The county's stipulation for the Westwood Site is that 1.8 inches of rain is to be treated with green infrastructure - rain gardens, green roofs, swales or other environmental site design (ESD) techniques that not only return the water to the ground, but effectively treat it as it percolates through the soil replenishing the groundwater.
The law requires that Regency Centers demonstrate "that all reasonable opportunities for meeting stormwater requirements using ESD have been exhausted by using natural areas and landscape features to manage runoff from impervious surfaces, and that structural Best Management Practices (BMP) have been used only where absolutely necessary." (MDE Stormwater Design Manual, Chapter 5, Part 5.1 Design Process and Planning Techniques, page 5.4). This a mandatory requirement for ESD compliance within MDE's stormwater manual, and it requires the integration of natural areas and landscape features, such as trees and vegetated buffers, into the ESD analysis - which must be exhaustive.
Further, the Westbard Sector Plan on page 58 emphasizes that all stormwater must be treated on-site where feasible and that few waivers should be granted.
100% Stormwater Treatment is vital for the Willett Branch Restoration
Central to the plan for the Westbard sector is the naturalization of the Willett Branch and the creation of a new stream valley park. The park will wind from River Road to the Capital Crescent Trail providing a much needed swath of green and recreation area. (Click Here for information about the Park.)
The Regency Centers' proposal to manage only half of the rain water with Environmental Site Design (or green techniques) will be detrimental to the success of the new creek. ESD has three important functions for the creek:
- Cleans Polluted run-off: Environmental site design treats the polluted rain water run-off by sending it into the ground where the soil bacteria clean the water,
- Recharges Ground Water: ESD sends the rain water into the ground where it becomes ground water. Ground water is essential to creek ecology and recharging the ground water when it rains is an important part of stormwater management. When the concrete lining is removed from the Willett Branch, it will be connected to the ground water for the first time since 1960. The ground water will keep the creek running during periods of no rain and will provide cool, clean water for the organisms that live in the creek.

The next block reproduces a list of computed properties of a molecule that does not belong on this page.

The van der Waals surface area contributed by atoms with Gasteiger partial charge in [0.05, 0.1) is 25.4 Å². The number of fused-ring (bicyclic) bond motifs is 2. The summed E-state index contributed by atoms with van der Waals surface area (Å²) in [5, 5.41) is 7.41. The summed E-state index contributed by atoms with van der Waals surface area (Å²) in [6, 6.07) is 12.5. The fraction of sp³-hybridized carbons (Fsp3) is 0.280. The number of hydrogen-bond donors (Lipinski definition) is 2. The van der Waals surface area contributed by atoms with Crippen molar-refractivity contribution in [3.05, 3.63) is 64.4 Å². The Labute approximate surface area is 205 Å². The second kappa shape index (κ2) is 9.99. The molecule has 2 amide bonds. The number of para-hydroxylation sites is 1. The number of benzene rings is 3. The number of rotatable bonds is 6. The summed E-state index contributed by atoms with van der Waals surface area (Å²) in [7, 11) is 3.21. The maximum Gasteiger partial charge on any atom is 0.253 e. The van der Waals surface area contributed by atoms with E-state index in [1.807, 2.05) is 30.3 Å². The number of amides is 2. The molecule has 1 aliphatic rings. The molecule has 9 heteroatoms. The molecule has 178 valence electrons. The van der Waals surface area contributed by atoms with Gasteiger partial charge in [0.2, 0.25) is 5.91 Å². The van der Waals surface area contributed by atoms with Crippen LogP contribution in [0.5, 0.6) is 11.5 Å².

- Minimizes Run-off into the Creek During Storms: Rain run-off during a storm is the most destructive force an urban creek must endure. The volume and velocity of water entering the creek via the storm drain systems blows out the banks and causes erosion. It floods the homes of the organism living on the rocks and destroys their habitat. When stormwater is returned to the ground, there is less flow to the creek. Stormwater vaults holds the water but still allows the rain water to flood the creeks in large storms.
Little Falls Watershed Alliance is advocating for 100 percent Environmental Site Design stormwater treatment.
Time Line for Comments and Public Input
May 15- June 22, 2018: Plans Submitted to County Planning Department
July 17, 2018: 12:00 Development Review Committee Meeting
September 12, 2018: Resubmittal due to Planning Staff.
December, 2018: Development plans go to Planning Board
Access to Plans:
The Preliminary Plans (Phase 1 and 2) are online HERE. The Preliminary Plan is no. 120170170.
The Site Plan for the Westwood Shopping Center and Town Houses are online HERE. The Site Plan is no. 820180190.
Plans and information about the process is also available at the Citizens Coordination Committee for Friendship Heights website.